Dear HC Athletics, Follow the Money: A Series
Published: Friday, February 14, 2014
Updated: Monday, February 17, 2014 15:02
When I turned 11 years old, my grandfather gave me two gifts: a purple Holy Cross T-shirt and money. I associated the color purple as a girly color and never heard of Holy Cross, so I threw the shirt in the back of my closet never to be worn. Later, as I did every year on my birthday, I spent all my money at the Boston College bookstore. We can all giggle and gaggle at the irony now, but there is an important lesson to this story that Holy Cross can greatly benefit from listening: sports branding!
Fast forward to my senior year in high school, I am interviewing at various small, liberal arts colleges like Holy Cross. There was one big outlier, which was of course Boston College. Here’s a school with a combined 14,000 undergrads and graduate students. When I knew I liked the small liberal arts school atmosphere, why did I apply here? “Boston College has a mystique about it,” I told my parents and peers. I could not explain it then, but I understand now. I grew up watching Boston College sports on television with my family and friends. I was at their jam packed first ACC football game ever played in 2005 vs. Florida State. I remember having parties cheering their basketball team during their March Madness runs. Boston College was part of my life, way before college was even a consideration for me. They were a brand that did not just sell to me strong academics and a pretty campus but memories that I have generated with them, since I was a baby. This resulted in copious amounts of birthday money from me, and a nice $60 check with an additional number on their admissions applications.
Boston College made a decision in the 1970s to develop itself as a sports brand. You may have heard of the Flutie Factor. According to Boston College’s Spring 2003 magazine article, Phenomenology, after Doug Flutie’s famous Hail Mary pass that won Boston College the Orange Bowl in January of 1984, that fall the number of student applications in the admissions department rose 16% and then another 12 % the following year. To be fair, this was in an era when Boston College was expanding their student body and so actively recruiting a wider national base, but they cemented this idea that becoming a nationally known school in sports does aid a school’s prestige. I was a product of their investment in sports by spending all my birthday earnings there for years, as well as a nice $60 application check and an additional number on their admissions stats.
College sports are entertaining, and millions of people are fans. The jersey with the school’s logo is the greatest marketing tool that a school has. When alumni see their school doing well at a big time sport, this can generate affinity for their alma mater resulting in donations for the school. When a school’s sports team plays on national television consistently, the national population is familiarizing themselves with the school, and so the school establishes a wider fan base. This means more money for the school: ticket sales, apparel sales, television contracts, and even companies like Nike and Adidas competing for better sponsorship packages. This also affects admissions. The more people that know about Holy Cross, the greater the prestige, which means more applications and a lower acceptance rate.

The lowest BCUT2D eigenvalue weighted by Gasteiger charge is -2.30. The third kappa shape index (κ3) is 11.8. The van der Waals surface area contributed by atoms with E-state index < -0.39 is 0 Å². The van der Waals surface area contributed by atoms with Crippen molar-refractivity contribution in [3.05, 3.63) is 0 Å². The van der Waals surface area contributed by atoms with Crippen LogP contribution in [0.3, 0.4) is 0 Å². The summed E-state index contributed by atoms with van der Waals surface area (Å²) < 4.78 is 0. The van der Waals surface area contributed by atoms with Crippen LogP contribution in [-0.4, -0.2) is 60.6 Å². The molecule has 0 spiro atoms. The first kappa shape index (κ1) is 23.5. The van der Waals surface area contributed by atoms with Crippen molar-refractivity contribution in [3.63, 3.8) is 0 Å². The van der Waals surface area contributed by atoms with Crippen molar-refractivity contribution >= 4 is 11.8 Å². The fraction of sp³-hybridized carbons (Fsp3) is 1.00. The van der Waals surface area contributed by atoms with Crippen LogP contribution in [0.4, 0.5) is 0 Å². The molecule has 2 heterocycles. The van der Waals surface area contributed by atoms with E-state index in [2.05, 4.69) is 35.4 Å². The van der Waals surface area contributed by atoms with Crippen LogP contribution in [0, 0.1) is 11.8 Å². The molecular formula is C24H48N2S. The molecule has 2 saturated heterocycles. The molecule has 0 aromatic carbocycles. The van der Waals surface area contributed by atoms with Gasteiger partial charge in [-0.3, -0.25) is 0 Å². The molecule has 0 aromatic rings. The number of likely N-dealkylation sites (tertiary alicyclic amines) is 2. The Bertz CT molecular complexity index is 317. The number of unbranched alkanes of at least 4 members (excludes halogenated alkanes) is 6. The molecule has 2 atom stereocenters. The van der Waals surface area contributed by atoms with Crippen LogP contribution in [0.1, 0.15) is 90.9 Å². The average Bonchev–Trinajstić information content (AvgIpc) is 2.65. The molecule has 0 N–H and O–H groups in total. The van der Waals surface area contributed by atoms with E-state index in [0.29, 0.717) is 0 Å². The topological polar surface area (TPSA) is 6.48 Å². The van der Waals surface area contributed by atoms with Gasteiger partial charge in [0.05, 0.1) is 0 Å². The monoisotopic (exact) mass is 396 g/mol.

George Mason and Butler University are two prime examples of schools that invested in their basketball programs and received great results for their school’s prestige. For those of you not familiar with the NCAA’s March Madness tournament, it is a basketball playoff consisting of the top 64 teams in the nation. Teams are ranked 1 to 16, 1 being the best and 16 being the worse. George Mason Basketball was seeded #11 in the 2006 March Madness tournament. They made an unexpected run to the Final Four. According to Bill Pennington’s article in the New York Times, “In the first admissions cycle after the Final Four appearance, the number of out-of-state applications to George Mason rose by 54 percent … Visits to the admissions department’s web site increased by 150 percent.” The article even mentioned that there was a 25% increase in alumni donations the next year. Butler University was seeded #9 in the March Madness, and the team made an unlikely run to the Championship game in 2010. According to Jonathan Mahler, a reporter for the Indiana Gazette, his article, titled “Fast Track for Collegiate Credibility,” the national exposure from Butler University’s run in the tournament generated precisely $639,273,881.82 worth of publicity for the school. That statistic does not include the rise in merchandise and ticket sales, or charitable giving. In addition, applications next fall increased by 41% from the previous year. These are staggering numbers!
Television is the main broker between a college’s sports and their national audience. Football and men’s basketball hold the biggest television contracts, followed by men’s college hockey. Holy Cross needs to invest more money into one of these sports, if we want to see our school as a sports brand. I believe our athletics department is watering its potential down because of the way we have chosen to invest in our sports up to this point. I will explain myself in my next article, along with the pros and cons of investing more of our available funds in each of the three sports listed previously.